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Four UTSA students present research at American Astronomical Society meeting

students at meeting

At the AAS meeting are (from left) Students Sabrina Engelhardt, Marilyn Moore, Professor Eric Schlegel, Laura McMaster and Laura Vega

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(Feb. 17, 2011)--Outer space got a lot closer when students from UTSA attended the winter meeting of the American Astronomical Society (AAS) in Seattle, Wash. Four undergraduate students, sponsored by a generous gift from a college supporter, traveled with Eric Schlegel, UTSA Vaughan Family Endowed Professor in Physics, to the conference, which ran Jan. 9-13.

In addition to attending talks from some of the field's most prominent researchers, the students presented posters of their own.

Laura Vega, a junior physics major, had experience presenting posters at smaller meetings during the fall semester, but this was her first trip to an AAS meeting. "It was amazing! I felt very honored being around the astronomy-astrophysics community," she said.

Her projects included analysis of x-rays coming off the outburst of a cataclysmic nuclear explosion of a white dwarf star, or nova. Vega used a computer program called XSPEC to incorporate the data recorded by NASA's Swift telescope into a model showing what happened during the outburst.

Fellow junior in physics Marilyn Moore was equally excited about the experience. Attending a national meeting was a huge boost in confidence and is inspiring her to find her own niche in the astrophysics research field. It was "the most amazing experience I could have asked for as a first-timer," she said.

Like Vega, Moore's research focused on what happens when a nova occurs. She used a combination of physics and math to analyze and evaluate the phenomenon, resulting in a fascinating look at how matter evolves, knowledge that will help scientists learn more about the cosmos and life on Earth.

An exciting part of the meeting for both the students and Schlegel was explaining their research to scientists whose own research the students have been following. "The big win for each was presenting their results to interested researchers like Craig Wheeler of UT Austin, Rob Fesen of Dartmouth, Paula Szkody of the University of Washington, and the list goes on," said Schlegel.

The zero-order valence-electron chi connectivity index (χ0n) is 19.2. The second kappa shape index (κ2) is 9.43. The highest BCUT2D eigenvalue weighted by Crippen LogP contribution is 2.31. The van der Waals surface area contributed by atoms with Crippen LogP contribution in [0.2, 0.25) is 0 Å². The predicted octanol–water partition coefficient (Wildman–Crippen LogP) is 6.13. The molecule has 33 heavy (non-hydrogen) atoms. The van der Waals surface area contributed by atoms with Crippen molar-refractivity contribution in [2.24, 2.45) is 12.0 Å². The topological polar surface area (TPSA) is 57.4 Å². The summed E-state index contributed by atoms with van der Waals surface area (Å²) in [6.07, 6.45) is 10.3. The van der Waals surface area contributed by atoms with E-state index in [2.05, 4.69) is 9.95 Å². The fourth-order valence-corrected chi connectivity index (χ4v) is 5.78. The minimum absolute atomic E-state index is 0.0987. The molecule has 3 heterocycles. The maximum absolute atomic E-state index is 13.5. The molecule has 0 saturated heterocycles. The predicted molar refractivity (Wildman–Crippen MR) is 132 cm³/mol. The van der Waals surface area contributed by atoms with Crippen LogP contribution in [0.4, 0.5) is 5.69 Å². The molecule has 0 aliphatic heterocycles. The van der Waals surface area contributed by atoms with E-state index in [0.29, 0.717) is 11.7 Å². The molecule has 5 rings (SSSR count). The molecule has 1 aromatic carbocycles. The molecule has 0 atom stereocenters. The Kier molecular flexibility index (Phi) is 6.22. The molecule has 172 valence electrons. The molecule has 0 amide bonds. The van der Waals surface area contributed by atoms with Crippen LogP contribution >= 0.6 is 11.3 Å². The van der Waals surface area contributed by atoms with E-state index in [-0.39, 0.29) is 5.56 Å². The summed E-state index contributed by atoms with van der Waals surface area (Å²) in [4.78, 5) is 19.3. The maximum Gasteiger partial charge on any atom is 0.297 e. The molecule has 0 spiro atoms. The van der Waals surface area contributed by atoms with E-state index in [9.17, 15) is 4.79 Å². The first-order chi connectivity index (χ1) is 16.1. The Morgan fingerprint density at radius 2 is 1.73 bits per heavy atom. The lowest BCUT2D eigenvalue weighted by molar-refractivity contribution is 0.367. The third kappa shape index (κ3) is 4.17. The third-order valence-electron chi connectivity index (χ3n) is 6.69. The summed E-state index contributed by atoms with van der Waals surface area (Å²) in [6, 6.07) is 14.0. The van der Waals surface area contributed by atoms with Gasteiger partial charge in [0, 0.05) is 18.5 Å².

For Vega, Moore and their peers Estela Jordan and Laura McMaster, attending this meeting will likely inspire continued research at the undergraduate level and pursuit of graduate degrees in physics.

Moore recommends students get into research at the undergraduate level because "it provides [students] with a sense of confidence and experience that class work alone simply does not offer."

Schlegel agreed. "This is a big meeting for researchers in astronomy. It is a pleasure for me to be able to bring such bright young students and give them an opportunity to meet and greet the best in the fieldm" he said. "I'm so proud of the work they have done and presented in this arena."



Dec. 1, 9 a.m.

CITE Venture Competition & Exposition

The annual Center for Innovation, Technology and Entrepreneurship (CITE) 100K Venture Competition and Exposition will be held on the Main Campus on Dec. 1. Twenty-eight teams from across the university will exhibit their project; six teams will compete for a prize pool of more than $100,000 in funding to launch their new venture / company. More than 650 students have participated in launching new technology ventures.
Biotechnology, Sciences and Engineering (BSE 2.102), Main Campus

Dec. 3, 5:30 p.m.

UTSA Downtown String Project Winter Concert

This concert features 50 community children performing music in the UTSA Downtown String Project Winter Concert. The children, led by UTSA music students studying to be music teachers, will join together in playing the Theme from Batman at their concert. The Batman of San Antonio, a local celebrity figure, will make an appearance at the concert. This event is free.
Buena Vista Theatre, Downtown Campus

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Did You Know?

UTSA writes the book on all-digital libraries

As touch screens and e-books demand more and more attention from both casual readers and scholars, many people say the handwriting is on the wall for the printed page.

At UTSA, the handwriting is on the wall for a library that doesn't have any printed books.

Since March 2010, the bookless library in the Applied Engineering and Technology Building has given UTSA students an innovative way to read, research and work with each other to solve problems.

With ultra-modern furniture and a décor featuring desktop computers, scanners and LCD screens, the AET Library is designed to engage students in an online format. But it also offers group study niches and study rooms with whiteboards and glass walls on which students can write. The space encourages teamwork, communications and problem solving for the next generation of scientists and professional engineers.

Did you know? The UTSA AET Library is the nation's first completely bookless library on a college or university campus. It served as a model for Bexar County's first-in-the-nation public bookless library system and one of its branches, the Dr. Ricardo Romo BiblioTech.

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